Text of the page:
Director general Noel Curran said broadcasting the false allegations on the Prime Time Investigates programme, Mission to Prey, last May was “one of the gravest editorial mistakes” ever made by RTÉ.
He said the next series of Prime Time Investigates, due in December, has been suspended until internal reviews and a review by press ombudsman John Horgan are complete.
It has also emerged that the family of another missionary who was accused of abuse in the documentary is accusing RTÉ of unfairly targeting their relative.
The family told Fine Gael senator Michael Mullins that a formal complaint of sexual abuse was never made to Br Gerard Dillon’s order or school and civil authorities in South Africa never received a formal complaint of abuse from the man interviewed in the documentary.
Though he is editor-in- chief of the broadcaster, Mr Curran said last night he “wasn’t directly involved in the decisions that led to the broadcast”.
The Cabinet discussed the issue yesterday when they met for the first time since RTÉ reached a settlement last week for libelling Fr Reynolds, believed to be in excess of €1 million.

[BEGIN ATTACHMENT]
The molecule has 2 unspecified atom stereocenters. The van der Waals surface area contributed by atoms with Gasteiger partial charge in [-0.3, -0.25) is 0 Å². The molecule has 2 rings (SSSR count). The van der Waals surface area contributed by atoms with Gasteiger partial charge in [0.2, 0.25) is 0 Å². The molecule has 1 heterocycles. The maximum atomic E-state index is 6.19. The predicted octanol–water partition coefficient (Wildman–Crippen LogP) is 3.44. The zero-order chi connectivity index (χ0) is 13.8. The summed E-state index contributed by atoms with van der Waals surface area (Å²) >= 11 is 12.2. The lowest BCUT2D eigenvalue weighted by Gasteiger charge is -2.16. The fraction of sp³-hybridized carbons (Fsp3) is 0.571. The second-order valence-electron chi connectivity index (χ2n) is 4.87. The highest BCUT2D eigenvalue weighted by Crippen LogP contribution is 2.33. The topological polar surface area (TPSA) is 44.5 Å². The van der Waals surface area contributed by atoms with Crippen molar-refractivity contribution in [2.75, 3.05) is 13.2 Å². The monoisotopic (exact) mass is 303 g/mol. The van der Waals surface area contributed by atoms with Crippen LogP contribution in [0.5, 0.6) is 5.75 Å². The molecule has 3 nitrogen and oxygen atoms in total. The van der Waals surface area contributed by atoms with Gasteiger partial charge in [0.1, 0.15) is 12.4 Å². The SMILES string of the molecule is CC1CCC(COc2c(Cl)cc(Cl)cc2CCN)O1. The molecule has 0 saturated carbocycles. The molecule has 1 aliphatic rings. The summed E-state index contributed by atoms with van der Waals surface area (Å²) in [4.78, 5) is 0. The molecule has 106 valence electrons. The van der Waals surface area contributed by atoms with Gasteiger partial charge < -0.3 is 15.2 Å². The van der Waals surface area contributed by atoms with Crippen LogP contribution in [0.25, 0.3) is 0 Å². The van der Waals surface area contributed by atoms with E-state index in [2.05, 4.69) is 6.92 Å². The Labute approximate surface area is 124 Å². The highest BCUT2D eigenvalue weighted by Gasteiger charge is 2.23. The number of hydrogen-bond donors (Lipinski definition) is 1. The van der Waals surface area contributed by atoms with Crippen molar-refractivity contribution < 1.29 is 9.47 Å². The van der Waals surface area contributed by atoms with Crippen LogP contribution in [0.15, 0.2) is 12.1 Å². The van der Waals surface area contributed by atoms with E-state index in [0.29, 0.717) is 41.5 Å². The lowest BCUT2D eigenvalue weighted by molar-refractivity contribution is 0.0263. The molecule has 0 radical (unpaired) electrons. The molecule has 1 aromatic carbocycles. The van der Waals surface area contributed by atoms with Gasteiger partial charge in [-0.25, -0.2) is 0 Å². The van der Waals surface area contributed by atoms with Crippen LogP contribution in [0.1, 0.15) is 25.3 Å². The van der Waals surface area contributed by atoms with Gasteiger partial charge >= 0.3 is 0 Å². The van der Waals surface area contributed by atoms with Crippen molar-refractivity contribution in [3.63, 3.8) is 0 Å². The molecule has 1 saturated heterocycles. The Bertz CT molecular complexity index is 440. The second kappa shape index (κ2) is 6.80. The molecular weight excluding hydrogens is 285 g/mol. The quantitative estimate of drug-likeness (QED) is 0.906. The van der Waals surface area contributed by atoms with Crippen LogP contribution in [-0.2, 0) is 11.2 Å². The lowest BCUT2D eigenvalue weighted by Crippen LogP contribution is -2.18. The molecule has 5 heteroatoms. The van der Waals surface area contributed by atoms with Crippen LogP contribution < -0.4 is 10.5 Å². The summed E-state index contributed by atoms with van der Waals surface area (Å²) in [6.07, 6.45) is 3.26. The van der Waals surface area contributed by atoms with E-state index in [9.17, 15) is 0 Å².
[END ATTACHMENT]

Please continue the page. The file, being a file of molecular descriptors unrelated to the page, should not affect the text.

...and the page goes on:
Following the meeting, Communications Minister Pat Rabbitte ordered an investigation into whether the station had met its obligation to fairness.
Earlier, Fr Reynolds said the station’s bosses “have to face the consequences” of having defamed him when they falsely accused him of fathering an African child after abusing her mother.
Speaking to Shannonside Radio, he said he was “not out for anyone’s blood or for heads rolling or for people being sacked” but that his legal team had further questions to ask of RTÉ.
Asked on Six One news if heads would roll, Mr Curran said recommendations will be brought to the RTÉ board after December 15 when Mr Horgan completes his review. “I’d like to state clearly, nothing will be ruled out in those recommendations,” Mr Curran said.
A statement issued later read: “No conclusion has been ruled in or out by RTÉ in terms of final decisions which might be taken in this matter.”
A Government spokesperson said the inquiry was ordered because of “the general public disquiet” over the broadcast.
Mr Rabbitte ordered the Broadcasting Authority of Ireland Compliance Committee to establish if RTÉ had met its statutory responsibilities around objectivity, impartiality and fairness.
It is the first time Government has ordered such an inquiry since 1969, when a tribunal was set up to examine a 7 Days programme by Bill O’Herlihy about illegal money lending.